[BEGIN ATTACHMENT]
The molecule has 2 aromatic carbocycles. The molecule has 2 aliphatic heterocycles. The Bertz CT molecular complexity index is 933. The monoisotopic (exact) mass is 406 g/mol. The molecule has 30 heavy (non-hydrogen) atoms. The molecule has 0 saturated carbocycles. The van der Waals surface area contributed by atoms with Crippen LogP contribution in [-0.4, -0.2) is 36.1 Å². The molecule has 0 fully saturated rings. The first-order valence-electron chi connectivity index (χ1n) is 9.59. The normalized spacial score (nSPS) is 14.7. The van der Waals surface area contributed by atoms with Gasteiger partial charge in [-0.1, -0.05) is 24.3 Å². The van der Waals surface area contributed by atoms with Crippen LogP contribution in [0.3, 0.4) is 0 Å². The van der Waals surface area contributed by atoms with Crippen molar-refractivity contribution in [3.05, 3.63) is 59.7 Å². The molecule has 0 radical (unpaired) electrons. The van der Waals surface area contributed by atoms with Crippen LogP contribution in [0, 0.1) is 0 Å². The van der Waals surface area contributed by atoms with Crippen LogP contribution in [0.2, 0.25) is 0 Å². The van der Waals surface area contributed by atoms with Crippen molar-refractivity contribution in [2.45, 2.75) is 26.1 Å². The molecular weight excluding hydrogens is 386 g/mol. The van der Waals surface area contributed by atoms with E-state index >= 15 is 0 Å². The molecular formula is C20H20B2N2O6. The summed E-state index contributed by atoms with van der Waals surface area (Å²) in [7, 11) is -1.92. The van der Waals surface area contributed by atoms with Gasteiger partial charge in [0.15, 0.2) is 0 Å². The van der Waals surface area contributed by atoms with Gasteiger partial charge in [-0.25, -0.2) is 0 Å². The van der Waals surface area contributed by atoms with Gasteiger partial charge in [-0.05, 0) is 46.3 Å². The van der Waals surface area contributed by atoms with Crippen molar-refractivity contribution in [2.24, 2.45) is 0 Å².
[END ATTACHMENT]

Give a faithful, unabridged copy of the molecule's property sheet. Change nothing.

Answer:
The molecule has 2 aromatic carbocycles. The molecule has 2 aliphatic heterocycles. The Bertz CT molecular complexity index is 933. The monoisotopic (exact) mass is 406 g/mol. The molecule has 30 heavy (non-hydrogen) atoms. The molecule has 0 saturated carbocycles. The van der Waals surface area contributed by atoms with Crippen LogP contribution in [-0.4, -0.2) is 36.1 Å². The molecule has 0 fully saturated rings. The first-order valence-electron chi connectivity index (χ1n) is 9.59. The normalized spacial score (nSPS) is 14.7. The van der Waals surface area contributed by atoms with Gasteiger partial charge in [-0.1, -0.05) is 24.3 Å². The van der Waals surface area contributed by atoms with Crippen LogP contribution in [0.3, 0.4) is 0 Å². The van der Waals surface area contributed by atoms with Crippen molar-refractivity contribution in [3.05, 3.63) is 59.7 Å². The molecule has 0 radical (unpaired) electrons. The van der Waals surface area contributed by atoms with Crippen LogP contribution in [0, 0.1) is 0 Å². The van der Waals surface area contributed by atoms with Crippen LogP contribution in [0.2, 0.25) is 0 Å². The van der Waals surface area contributed by atoms with Crippen molar-refractivity contribution in [2.45, 2.75) is 26.1 Å². The molecular weight excluding hydrogens is 386 g/mol. The van der Waals surface area contributed by atoms with E-state index >= 15 is 0 Å². The molecular formula is C20H20B2N2O6. The summed E-state index contributed by atoms with van der Waals surface area (Å²) in [7, 11) is -1.92. The van der Waals surface area contributed by atoms with Gasteiger partial charge in [0.15, 0.2) is 0 Å². The van der Waals surface area contributed by atoms with Gasteiger partial charge in [-0.25, -0.2) is 0 Å². The van der Waals surface area contributed by atoms with Gasteiger partial charge in [-0.05, 0) is 46.3 Å². The van der Waals surface area contributed by atoms with Crippen molar-refractivity contribution in [2.24, 2.45) is 0 Å².